A sniper looks through his scope waiting anxiously to place his crosshairs on the target. He breathes in, then out. He slowly squeezes the trigger, and takes the shot. Before all this can happen, a sniper has to learn how to plan out the correct route and select a firing position. Next, he needs to learn how to move swiftly, and silently to keep him from being seen or heard. Finally, he needs to learn how to shoot at great distances and adjust correctly for wind. These skills are taught at the sniper school. Once a regular infantryman learns these skills, he becomes one of the deadliest assets on the battlefield. 

 Although, not everyone is a military sniper, life can be related to a battlefield. Having more skills and knowledge in battle will increase chances of survival. Having more skills and knowledge in life will increase chances for success. Life offers college instead of sniper school. College is a gateway for young adults to gain the knowledge and skills needed to enter the battle of life. In college, a student learns a vast array of knowledge necessary for survival, shaping character, and success in the business world.

 For many students, college is the first time being away from home. This is where some basic survival skills are developed, such as budgeting and time management. It is the first time that a miscalculation could determine whether a student has food or a roof overhead. Money delinquency will also affect credit scores in the future. When time is mismanaged it can result in loss of sleep or even failure of a class. Reoccurring failure, which could have been easily prevented, or insufficient budgeting are surely the fastest ways of ending life as a student.

 Being away from family can be a hard transition. It can make people feel uncomfortable leading to stress. A key part in battle is learning how to deal with hardships and continue on to accomplish the mission. College is a great opportunity to transform perseverance into a habit. Stress can also be caused by deadlines, exams, or even social problems. Those who are not afraid and learn to work under stress will excel in all aspects of life not just in school.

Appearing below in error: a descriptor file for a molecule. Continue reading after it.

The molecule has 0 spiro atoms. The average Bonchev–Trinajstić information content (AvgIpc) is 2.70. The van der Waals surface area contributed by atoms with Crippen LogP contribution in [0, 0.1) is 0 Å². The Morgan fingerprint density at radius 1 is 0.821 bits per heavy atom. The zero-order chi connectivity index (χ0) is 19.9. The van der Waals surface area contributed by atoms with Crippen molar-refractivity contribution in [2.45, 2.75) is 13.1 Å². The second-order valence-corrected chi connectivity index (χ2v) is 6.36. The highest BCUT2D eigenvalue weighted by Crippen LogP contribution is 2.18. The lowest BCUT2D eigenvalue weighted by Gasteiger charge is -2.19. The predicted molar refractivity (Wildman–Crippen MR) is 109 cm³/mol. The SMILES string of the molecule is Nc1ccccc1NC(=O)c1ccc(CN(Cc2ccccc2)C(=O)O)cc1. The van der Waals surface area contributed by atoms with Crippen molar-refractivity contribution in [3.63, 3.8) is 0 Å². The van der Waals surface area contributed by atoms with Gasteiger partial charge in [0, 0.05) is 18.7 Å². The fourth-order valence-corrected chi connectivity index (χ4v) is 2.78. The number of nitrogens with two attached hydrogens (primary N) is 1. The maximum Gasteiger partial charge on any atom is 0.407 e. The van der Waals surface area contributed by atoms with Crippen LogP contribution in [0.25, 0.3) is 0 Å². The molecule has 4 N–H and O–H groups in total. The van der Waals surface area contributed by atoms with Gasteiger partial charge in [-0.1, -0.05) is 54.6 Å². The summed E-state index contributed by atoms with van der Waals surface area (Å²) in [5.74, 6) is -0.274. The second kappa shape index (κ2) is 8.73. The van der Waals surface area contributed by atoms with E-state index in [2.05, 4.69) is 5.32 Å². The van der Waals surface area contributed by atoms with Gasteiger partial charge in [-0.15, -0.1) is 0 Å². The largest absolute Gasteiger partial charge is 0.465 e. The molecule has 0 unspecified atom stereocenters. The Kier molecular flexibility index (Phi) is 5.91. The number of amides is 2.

In order to become a sniper, a soldier has to be the best. To be defined as the best, one must compete against others. College is a competitive atmosphere. The entire process of applying to college promotes competition. All universities have some sort of application process to screen incoming students making sure each one meet the prerequisites. Many schools only accept a percentage of applicants every year.  It is imperative to stand out and be at the top of the lists whether coming straight out of high school or transferring from a community college. After college, life becomes even more competitive when searching for a job.  Being at the top of every class may increase the chances of being hired for certain jobs. Furthermore, a competitive person has the drive to get the job that he or she desires.  By exercising competition in college a person will be familiar with the amount of effort needed to produce favorable results.

In a business aspect, college is like boot camp where people develop good habits and essential skills. Part of developing good habits is breaking bad ones. Some of the skills obtained belong to a specific field, which leads to getting a degree. Many times employers want to see a degree even if it’s not relative to the occupation. The degree then becomes a statement to an employer that the applicant has the commitment and discipline needed to attain a goal. This demonstrates reliability and stability. Of course some occupations do require a specific degree. In contrast, if bad habits are not recognized and dealt with, getting a degree will become much more difficult.

While in college students make allies, former classmates, for future networking.  Some of them will come from different parts of a city, state, country or even the world. Perhaps a student meets a person only once but they made a lasting impression that lands them a job in the future. Broadening the spectrum of people one knows will help them familiarize or at least recognize different customs from different cultures. This is all part of developing situational awareness. A person who knows the interests and backgrounds about the people surrounding them can use that knowledge for personal gains or avoid making a bad impression. This is very important since cultural awareness is a key part to success in today’s internationally driven business world.

College molds a person through exposure to many different ideas.  New ideas may arise from new classes, clubs, or organizations. Sometimes clubs or organizations can help define what one stands for. For instance, the Humanitarian Club may teach about inhumane violence taking place in the war on Terrorism. This may inspire a person to speak out against the situation. Activists on campus may encourage voting, or action against global warming. A psychology class may explain why people sub-consciously try so hard to fit common expectations of society. Each new experience slightly or greatly impacts personal values and principles. By having values and principles one can truly make a difference in this world.